Welfare 'Outsourcing' Hits a Snag in Texas

Last year, the state of Texas hired a private company to manage its welfare system. The idea was that private management would be cheaper — but the new system has been crippled by technical glitches and untrained staffers. The new management has vowed to try harder.

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MADELEINE BRAND, host:

This is DAY TO DAY. I'm Madeleine Brand.

In a few minutes, we'll talk with a woman who sued her husband in civil court for brutal domestic abuse and won.

First, we mark a 10-year anniversary. On this day in 1996, President Bill Clinton signed a law that overhauled welfare. The goal was to get people off government assistance and into jobs. New technology was supposed to make that transition easier. It did not turn out that way.

Alex Cohen reports from Texas.

ALEX COHEN reporting:

Three years ago, the Texas legislature was in a panic. The number of welfare cases was on the rise, and the budget to handle them was shrinking. The state considered hiring a private company to manage its public benefits as a way to save money.

Mr. ALBERT HAWKINS (Head of Texas Health and Human Services Commission): When we compared the cost of the contract over the five-year period to our baseline cost - the cost we expend currently - it resulted in a savings of some $646 million.

Albert Hawkins heads the Texas Health and Human Services Commission. Last summer, he says the commission signed a contract with a company called Texas Access Alliance - owned by Accenture.

The goal was to cut costs and make life easier for welfare recipients, many of whom now work and don't have time to go into local offices. The plan was to have Accenture use new software to replace a nearly 40-year-old welfare computer program and to open up four new call centers.

FEFE(ph) (Operator at Call Center): Thank you for calling the STAR and STAR+PLUS helpline. My name is Fefe, may have the case - excuse me, the Medicaid ID for the recipient you are calling for today?

COHEN: More than 150,000 phone calls per month are handled by this call center in Austin. Positive feedback comments from callers are printed on brightly colored paper stars that hang on the wall.

But not all Texans are thrilled with the new way of doing things, including Ashley Soto(ph).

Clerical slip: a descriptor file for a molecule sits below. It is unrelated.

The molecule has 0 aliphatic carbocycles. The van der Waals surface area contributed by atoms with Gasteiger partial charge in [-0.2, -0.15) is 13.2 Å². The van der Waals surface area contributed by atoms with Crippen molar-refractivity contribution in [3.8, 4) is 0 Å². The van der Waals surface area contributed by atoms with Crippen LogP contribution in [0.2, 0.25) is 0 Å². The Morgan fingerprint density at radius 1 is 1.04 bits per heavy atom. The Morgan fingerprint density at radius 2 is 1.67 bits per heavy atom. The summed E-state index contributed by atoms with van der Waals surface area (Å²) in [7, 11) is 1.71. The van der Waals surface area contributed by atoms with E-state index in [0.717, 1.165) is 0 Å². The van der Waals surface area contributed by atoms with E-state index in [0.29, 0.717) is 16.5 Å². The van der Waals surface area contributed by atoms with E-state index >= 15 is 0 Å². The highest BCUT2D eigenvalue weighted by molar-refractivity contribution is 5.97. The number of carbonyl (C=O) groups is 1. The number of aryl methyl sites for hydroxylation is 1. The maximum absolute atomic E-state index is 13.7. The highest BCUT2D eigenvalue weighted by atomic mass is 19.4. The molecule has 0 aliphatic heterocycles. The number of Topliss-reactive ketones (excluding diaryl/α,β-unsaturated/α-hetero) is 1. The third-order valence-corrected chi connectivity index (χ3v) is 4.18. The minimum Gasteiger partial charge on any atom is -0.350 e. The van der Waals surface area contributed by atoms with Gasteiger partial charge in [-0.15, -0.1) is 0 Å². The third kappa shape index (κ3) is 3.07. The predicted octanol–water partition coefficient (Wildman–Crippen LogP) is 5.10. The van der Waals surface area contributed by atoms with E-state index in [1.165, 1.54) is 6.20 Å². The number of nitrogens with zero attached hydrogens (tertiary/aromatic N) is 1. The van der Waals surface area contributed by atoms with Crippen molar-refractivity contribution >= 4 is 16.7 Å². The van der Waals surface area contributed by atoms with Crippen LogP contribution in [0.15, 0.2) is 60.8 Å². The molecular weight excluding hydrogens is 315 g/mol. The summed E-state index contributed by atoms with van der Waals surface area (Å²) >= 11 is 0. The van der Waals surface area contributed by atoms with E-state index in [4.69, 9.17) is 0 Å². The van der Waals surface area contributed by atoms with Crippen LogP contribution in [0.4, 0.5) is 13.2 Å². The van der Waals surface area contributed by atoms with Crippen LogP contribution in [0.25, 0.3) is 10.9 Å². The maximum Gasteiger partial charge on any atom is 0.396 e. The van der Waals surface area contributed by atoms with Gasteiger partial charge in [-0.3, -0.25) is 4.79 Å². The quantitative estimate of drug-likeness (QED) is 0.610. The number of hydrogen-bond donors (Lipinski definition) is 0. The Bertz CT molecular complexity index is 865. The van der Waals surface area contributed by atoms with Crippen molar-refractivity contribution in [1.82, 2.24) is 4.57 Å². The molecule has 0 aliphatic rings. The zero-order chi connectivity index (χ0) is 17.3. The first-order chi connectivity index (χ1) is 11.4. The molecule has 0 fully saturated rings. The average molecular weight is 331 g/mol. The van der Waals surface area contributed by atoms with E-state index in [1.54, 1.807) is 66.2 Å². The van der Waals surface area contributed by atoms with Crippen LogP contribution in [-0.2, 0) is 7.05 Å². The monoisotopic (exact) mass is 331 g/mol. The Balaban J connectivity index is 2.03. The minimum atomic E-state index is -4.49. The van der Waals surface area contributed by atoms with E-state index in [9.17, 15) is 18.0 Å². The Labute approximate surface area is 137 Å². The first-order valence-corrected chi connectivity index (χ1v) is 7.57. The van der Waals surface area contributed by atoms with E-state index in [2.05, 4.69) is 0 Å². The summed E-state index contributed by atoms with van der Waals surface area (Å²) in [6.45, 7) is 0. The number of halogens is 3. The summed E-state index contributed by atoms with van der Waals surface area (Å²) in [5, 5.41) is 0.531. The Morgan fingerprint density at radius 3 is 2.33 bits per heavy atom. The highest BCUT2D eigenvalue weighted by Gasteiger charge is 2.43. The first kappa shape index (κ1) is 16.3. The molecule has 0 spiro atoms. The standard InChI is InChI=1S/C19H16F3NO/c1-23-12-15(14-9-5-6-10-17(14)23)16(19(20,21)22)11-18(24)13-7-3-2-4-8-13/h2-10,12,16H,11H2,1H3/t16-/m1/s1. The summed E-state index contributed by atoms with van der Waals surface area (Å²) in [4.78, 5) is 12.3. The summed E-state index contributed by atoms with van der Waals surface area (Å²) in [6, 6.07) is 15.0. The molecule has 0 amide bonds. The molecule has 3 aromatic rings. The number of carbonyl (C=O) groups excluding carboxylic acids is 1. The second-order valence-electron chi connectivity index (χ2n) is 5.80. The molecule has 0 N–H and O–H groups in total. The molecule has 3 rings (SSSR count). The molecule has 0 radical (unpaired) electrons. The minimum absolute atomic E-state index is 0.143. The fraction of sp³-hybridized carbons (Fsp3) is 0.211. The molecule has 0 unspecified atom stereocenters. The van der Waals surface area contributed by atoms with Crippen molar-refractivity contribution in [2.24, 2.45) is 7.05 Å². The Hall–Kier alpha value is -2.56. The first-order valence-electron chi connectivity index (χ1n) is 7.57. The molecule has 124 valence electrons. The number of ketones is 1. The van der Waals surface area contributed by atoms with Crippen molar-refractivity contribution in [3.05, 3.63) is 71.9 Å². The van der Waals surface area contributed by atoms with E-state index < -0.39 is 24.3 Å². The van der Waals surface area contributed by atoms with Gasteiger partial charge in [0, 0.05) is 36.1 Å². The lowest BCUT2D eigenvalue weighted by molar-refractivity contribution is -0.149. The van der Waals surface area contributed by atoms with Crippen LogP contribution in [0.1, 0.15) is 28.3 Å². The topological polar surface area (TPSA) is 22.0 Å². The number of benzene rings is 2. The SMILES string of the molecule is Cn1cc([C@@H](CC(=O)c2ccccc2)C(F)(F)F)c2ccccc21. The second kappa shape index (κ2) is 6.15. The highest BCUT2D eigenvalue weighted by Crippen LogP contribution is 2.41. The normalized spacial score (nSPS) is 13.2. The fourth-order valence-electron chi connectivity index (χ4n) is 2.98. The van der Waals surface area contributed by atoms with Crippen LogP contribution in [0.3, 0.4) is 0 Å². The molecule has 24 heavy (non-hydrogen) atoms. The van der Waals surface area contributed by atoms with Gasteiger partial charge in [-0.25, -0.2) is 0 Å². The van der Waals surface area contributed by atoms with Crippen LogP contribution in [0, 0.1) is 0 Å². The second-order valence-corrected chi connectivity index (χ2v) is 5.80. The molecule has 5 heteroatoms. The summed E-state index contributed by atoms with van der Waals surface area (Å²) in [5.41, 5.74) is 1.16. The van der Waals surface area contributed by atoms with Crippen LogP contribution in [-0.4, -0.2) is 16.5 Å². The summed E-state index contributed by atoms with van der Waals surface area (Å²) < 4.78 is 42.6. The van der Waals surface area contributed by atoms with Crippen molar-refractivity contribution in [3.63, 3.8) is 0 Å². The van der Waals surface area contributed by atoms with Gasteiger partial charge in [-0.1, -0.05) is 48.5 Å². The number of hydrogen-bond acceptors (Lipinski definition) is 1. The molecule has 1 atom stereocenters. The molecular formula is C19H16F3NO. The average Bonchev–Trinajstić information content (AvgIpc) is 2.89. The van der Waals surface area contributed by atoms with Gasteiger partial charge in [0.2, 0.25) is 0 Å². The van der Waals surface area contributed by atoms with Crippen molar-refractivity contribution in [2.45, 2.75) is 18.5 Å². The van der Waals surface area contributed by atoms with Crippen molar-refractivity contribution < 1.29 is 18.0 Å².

Ms. ASHLEY SOTO: I thought the system was going to be easier. I thought phone interview, they call your house, you fax in the information that you needed to - and it was supposed to be easier.

COHEN: Soto is a 23-year-old single mom living in Austin, Texas.

Ms. SOTO: You want me to open that?

Unidentified Child: (Unintelligible).

Ms. SOTO: I'll open it if you ask for help.

COHEN: Soto relies on her electronic food stamp card to feed her two young children. In December, Soto went to her local welfare office where she was told she would have a phone appointment to renew her benefits. She said she waited for over an hour and was finally connected to her phone appointment.

Ms. SOTO: And he told me within the end of the day that I would have my food stamps on my card. Well, at the end of the day they still weren't on there. So the next day they still weren't on there. And this went on for a month.

COHEN: Soto finally got her food stamps six months later. She says she's never been able to figure out why exactly it took so long.

There have been numerous reports of welfare recipients using the new call system getting hung up on, given the wrong information, or being denied benefits when they shouldn't have been.

Judy Lugo isn't surprised by this. The President of the Texas State Employees Union says state workers are trained more thoroughly and are paid better than the staff hired through private contractors.

And she adds it's much easier to have less sympathy for a client when you only hear her over the phone.

Ms. JUDY LUGO (President Texas State Employee Union): But when you have that person sitting in front of you crying and you see their family and you see what they're going through and you see the way their dressed, then it's very hard not to be affected by what they have to say and their plight.

MR. DOUG DOERR (Accenture): I've listened to a lot of our - the sampling of our phone calls, and I hear empathy from our staff. And we do care.

COHEN: That's Doug Doerr of Accenture. He admits the transition to private call centers hasn't been 100 percent perfect, but he says things are getting better. They've boosted their level of training and reduced the call wait time from an average of 20 minutes to just 16 seconds.

And Doerr says they're still on track to save Texas hundreds of millions of dollars. Other states are taking notice. Several are considering hiring private companies to administer their welfare programs.

That's troubling to Celia Hagert, Senior Policy Analyst at the Center for Public Policy Priorities. Hagert says private business models may save money, but aren't necessarily appropriate for public benefits.

Ms. CELIA HAGERT (Senior Policy Analyst): You know, you're not going to have the kind of competition to run these kind of programs that you have in other areas. Clients don't have a choice. You know, it's not like they can call up and get treated poorly and say well I'm calling the other food stamp program. You know, I'm taking my business elsewhere.

COHEN: Hagert says she's no opponent of modernization. She only hopes other states will take a good look at what's happen in Texas first.

Alex Cohen, NPR News.

BRAND: The 1996 Welfare Law helped move millions of mothers from public assistance into the workforce, but it did little to help the bleak prospects of poor young fathers. Experts weigh in on how government policy could change that. You can read their suggestions at our Web site, NPR.org.

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